Set in an isolated community on a tiny unnamed island off the coast of Ireland, this compelling novel stitches together issues of art, language, colonialism, love, and betrayal.
Poguemahone by Patrick McCabe
This hallucinatory 600+ page novel in verse will toss you around like a load of laundry in a dryer. McCabe writes with the heightened rhythm of centuries of Irish storytellers and poets and sets it all to the music of Mott the Hoople and King Crimson.
Liberation Day by George Saunders
Saunders returns to the milieu that he built his career on - quirky, timely, funny, wise short stories. This collection delivers social commentary in the guise of absurdity.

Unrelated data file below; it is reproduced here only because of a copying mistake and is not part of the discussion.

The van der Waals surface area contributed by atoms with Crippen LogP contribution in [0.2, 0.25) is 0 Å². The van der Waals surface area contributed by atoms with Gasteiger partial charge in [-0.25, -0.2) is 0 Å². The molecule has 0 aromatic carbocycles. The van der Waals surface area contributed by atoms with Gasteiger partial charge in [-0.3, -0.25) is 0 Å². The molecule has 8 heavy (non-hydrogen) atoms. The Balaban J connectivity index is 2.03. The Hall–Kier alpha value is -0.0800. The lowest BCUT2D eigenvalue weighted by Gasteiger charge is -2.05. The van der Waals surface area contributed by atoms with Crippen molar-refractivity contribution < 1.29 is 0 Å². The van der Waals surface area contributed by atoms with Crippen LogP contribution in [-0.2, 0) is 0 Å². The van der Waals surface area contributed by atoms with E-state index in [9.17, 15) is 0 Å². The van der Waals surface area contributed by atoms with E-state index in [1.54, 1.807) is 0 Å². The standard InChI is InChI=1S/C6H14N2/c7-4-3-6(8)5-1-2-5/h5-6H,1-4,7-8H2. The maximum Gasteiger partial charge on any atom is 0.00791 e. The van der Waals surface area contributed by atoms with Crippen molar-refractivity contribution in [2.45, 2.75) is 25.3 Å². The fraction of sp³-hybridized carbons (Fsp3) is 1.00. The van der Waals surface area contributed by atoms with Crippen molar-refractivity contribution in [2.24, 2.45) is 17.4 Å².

The Wolf Age: The Vikings, the Anglo-Saxons and the Battle for the North Sea Empire by Tore Skeie
Tightly-written, action-packed, and immensely readable, this history covers the late 10th-early 11th centuries in Scandinavia, Britain, and beyond. Skeie’s depictions of the machinations that eventually brought an end to the Viking empire and led to the rise of theocracy are the stuff of great cinema.
When I Sing, Mountains Dance by Irene Sola (translated by Mara Faye Lethem)
This is a rare, beautiful work of magical realism. Every chapter is narrated by a different person, animal, or act of nature. Sola’s prose has the wild poetic sway of flowers in the wind, Mara Faye Lethem’s translation is accessible without stripping away any of the gorgeous imagery.
Night of the Living Rez by Morgan Talty
Raw and stark, but teeming with a desperate compassion, Morgan Talty’s collection of linked short stories set on a Penobscot reservation is a promising debut.
Now is Not the Time to Panic by Kevin Wilson